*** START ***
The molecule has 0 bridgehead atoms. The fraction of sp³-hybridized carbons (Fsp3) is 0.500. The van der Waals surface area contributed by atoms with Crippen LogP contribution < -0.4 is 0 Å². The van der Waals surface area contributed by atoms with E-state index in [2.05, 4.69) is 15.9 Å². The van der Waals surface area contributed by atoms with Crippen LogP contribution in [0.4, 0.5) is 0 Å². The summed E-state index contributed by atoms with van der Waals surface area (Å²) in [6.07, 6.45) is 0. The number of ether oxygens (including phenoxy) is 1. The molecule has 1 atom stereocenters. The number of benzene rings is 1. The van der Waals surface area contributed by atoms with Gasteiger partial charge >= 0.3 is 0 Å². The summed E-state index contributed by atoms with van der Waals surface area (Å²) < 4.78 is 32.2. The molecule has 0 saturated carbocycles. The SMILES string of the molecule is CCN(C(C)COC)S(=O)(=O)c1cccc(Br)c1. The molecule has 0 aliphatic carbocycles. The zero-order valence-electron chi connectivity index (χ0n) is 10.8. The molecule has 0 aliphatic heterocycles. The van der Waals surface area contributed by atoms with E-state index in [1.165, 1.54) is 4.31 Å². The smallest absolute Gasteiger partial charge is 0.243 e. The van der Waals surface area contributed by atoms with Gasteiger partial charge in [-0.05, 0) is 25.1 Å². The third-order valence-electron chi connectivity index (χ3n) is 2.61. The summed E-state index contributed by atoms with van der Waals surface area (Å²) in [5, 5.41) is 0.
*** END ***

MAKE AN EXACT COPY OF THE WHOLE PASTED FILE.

The molecule has 0 bridgehead atoms. The fraction of sp³-hybridized carbons (Fsp3) is 0.500. The van der Waals surface area contributed by atoms with Crippen LogP contribution < -0.4 is 0 Å². The van der Waals surface area contributed by atoms with E-state index in [2.05, 4.69) is 15.9 Å². The van der Waals surface area contributed by atoms with Crippen LogP contribution in [0.4, 0.5) is 0 Å². The summed E-state index contributed by atoms with van der Waals surface area (Å²) in [6.07, 6.45) is 0. The number of ether oxygens (including phenoxy) is 1. The molecule has 1 atom stereocenters. The number of benzene rings is 1. The van der Waals surface area contributed by atoms with Gasteiger partial charge >= 0.3 is 0 Å². The summed E-state index contributed by atoms with van der Waals surface area (Å²) < 4.78 is 32.2. The molecule has 0 saturated carbocycles. The SMILES string of the molecule is CCN(C(C)COC)S(=O)(=O)c1cccc(Br)c1. The molecule has 0 aliphatic carbocycles. The zero-order valence-electron chi connectivity index (χ0n) is 10.8. The molecule has 0 aliphatic heterocycles. The van der Waals surface area contributed by atoms with E-state index in [1.165, 1.54) is 4.31 Å². The smallest absolute Gasteiger partial charge is 0.243 e. The van der Waals surface area contributed by atoms with Gasteiger partial charge in [-0.05, 0) is 25.1 Å². The third-order valence-electron chi connectivity index (χ3n) is 2.61. The summed E-state index contributed by atoms with van der Waals surface area (Å²) in [5, 5.41) is 0.